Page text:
Virtual Reality’s Place in Your Workplace

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When Nintendo released the Virtual Boy gaming console in 1995, that early virtual reality (VR) device flopped both commercially and critically. In the past couple of years, though, several affordable—and successful—VR devices (such as Oculus Rift, Google’s Daydream, Samsung’s Gear VR, and the VR One from optics giant Zeiss) have hit the consumer market. Right now, the most popular VR applications are games and movies. But just imagine how VR could revolutionize recruitment, which faces the never-ending challenge of finding candidates with the right skill sets in a shrinking applicant pool.

In this digital age, consumers do their product research online before making purchases in stores. Similarly, applicants research your company before walking into your office for an interview. Take that approach one step further: what if applicants could take a virtual tour of your company? Or use VR to “try out” for a day the jobs they’re applying for? Educated consumers make confident decisions. Giving applicants a chance to explore their potential jobs and work environments could translate into higher interview-to-hire ratios and improved employee retention.

Now think about the possibilities for using VR to streamline the recruitment and onboarding processes. Video interviews are now commonplace. But with glitchy technology and camera angles that often force participants to look at screens instead of at each other, the current “remote interview” experience still leaves much to be desired. Because the point of virtual reality is to deliver as immersive an experience as possible, the use of VR is used in remote interviews can help participants have “face to face” conversations and feel as though they’re actually in the same room together.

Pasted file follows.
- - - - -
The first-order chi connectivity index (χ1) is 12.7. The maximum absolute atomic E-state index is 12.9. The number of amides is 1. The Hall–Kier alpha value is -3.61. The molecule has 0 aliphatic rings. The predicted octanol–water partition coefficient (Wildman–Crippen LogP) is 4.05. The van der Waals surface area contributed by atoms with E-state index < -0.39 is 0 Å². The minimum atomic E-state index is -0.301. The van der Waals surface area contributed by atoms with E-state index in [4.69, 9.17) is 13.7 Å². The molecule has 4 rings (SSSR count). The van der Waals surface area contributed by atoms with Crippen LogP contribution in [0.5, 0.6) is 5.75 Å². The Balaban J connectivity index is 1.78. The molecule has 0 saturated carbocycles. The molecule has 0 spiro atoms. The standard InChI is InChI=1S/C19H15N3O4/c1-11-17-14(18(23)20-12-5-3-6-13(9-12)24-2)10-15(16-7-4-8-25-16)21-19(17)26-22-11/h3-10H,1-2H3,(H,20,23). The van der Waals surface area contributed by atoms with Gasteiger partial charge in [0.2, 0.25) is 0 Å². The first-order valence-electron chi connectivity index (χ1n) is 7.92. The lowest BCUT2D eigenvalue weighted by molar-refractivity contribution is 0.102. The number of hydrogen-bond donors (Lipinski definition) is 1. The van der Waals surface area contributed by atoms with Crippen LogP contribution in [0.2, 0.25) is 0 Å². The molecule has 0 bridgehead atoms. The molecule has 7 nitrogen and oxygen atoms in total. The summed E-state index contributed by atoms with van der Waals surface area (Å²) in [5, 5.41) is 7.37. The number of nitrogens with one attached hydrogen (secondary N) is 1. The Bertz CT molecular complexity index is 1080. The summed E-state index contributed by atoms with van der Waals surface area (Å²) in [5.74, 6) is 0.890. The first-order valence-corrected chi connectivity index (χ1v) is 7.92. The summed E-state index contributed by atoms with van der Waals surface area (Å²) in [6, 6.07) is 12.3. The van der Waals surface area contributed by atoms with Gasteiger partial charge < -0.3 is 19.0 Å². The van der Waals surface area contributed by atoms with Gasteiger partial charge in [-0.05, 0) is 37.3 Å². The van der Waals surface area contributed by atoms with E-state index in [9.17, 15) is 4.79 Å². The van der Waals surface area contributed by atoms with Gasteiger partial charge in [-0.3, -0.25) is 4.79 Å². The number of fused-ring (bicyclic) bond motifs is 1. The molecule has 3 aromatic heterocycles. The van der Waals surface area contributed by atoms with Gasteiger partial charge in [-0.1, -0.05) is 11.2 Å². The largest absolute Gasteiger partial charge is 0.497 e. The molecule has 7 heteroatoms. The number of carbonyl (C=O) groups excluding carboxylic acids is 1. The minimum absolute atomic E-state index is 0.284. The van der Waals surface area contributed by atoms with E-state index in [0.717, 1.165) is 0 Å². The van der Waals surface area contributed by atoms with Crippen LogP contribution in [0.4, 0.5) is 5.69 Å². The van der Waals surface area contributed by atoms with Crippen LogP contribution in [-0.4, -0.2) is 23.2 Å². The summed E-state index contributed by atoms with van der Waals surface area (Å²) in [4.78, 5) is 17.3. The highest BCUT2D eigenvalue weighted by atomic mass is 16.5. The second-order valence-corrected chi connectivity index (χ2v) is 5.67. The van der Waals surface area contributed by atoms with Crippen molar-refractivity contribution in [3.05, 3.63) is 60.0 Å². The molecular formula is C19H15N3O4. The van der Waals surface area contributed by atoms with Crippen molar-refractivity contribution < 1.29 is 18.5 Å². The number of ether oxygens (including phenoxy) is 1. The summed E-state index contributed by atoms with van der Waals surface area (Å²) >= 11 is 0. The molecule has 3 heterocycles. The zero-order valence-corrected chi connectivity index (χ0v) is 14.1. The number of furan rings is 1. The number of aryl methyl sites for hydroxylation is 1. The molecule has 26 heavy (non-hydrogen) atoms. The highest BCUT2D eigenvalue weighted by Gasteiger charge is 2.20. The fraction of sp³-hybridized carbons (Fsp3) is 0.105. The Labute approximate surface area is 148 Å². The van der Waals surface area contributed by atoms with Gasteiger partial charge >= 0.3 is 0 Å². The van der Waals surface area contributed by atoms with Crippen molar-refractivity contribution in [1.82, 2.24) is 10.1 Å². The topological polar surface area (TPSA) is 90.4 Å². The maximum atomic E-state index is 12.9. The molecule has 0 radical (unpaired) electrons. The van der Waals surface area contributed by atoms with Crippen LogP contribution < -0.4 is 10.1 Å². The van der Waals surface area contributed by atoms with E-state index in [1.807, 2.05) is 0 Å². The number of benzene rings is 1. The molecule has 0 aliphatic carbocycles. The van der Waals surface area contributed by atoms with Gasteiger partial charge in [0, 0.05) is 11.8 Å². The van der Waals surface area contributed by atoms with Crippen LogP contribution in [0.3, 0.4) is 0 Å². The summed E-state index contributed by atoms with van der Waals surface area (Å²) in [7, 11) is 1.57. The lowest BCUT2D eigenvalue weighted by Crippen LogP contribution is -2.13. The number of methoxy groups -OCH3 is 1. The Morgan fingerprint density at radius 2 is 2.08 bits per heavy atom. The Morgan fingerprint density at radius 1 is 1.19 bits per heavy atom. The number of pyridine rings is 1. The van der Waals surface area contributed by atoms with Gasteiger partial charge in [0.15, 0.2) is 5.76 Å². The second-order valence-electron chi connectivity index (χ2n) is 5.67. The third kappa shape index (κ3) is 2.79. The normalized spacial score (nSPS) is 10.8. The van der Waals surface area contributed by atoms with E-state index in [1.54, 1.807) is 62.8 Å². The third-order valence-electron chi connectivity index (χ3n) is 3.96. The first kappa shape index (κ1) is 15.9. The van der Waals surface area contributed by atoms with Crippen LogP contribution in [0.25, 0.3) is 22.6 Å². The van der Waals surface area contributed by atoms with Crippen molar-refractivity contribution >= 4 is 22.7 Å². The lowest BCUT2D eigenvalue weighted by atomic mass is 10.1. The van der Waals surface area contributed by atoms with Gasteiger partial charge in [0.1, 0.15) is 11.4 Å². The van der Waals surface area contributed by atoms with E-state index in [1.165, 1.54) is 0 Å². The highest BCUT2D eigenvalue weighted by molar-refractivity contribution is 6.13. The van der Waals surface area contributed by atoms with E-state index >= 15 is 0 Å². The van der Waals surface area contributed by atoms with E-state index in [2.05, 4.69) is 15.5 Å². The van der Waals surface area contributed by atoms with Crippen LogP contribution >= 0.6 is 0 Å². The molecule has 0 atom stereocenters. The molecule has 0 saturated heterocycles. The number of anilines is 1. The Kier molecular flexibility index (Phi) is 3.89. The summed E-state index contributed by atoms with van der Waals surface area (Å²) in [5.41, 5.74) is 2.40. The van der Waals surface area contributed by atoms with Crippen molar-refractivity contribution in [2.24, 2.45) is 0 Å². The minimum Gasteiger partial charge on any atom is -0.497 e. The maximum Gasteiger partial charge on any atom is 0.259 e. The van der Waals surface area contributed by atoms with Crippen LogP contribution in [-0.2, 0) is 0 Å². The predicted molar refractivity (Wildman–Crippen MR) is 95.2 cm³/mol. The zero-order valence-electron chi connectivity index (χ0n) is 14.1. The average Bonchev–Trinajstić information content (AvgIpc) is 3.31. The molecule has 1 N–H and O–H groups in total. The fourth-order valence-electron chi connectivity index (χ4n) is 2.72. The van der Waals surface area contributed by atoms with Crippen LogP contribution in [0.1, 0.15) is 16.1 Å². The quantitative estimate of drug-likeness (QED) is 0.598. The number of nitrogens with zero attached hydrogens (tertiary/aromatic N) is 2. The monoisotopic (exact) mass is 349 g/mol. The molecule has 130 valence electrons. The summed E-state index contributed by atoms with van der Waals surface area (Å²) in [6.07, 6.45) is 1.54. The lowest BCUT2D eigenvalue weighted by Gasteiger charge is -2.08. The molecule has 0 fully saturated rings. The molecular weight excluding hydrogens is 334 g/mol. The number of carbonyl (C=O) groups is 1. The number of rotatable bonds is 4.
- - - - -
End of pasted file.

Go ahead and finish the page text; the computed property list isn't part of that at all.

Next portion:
VR can also be a useful assessment tool. Written tests have been standard for screening candidates for decades, but they can’t measure everything. With VR-based assessments, companies can test applicants’ skills in areas such as customer service, driving, and project or team management. Instead of answering questions about how they would handle workplace challenges, candidates can—through a VR scenario—demonstrate how they would actually respond to them.

Developers are just starting to explore the many possibilities of VR. Once they look beyond entertainment and turn their full attention to recruitment- and hiring-oriented applications, that shift will very likely turn the business world on its head!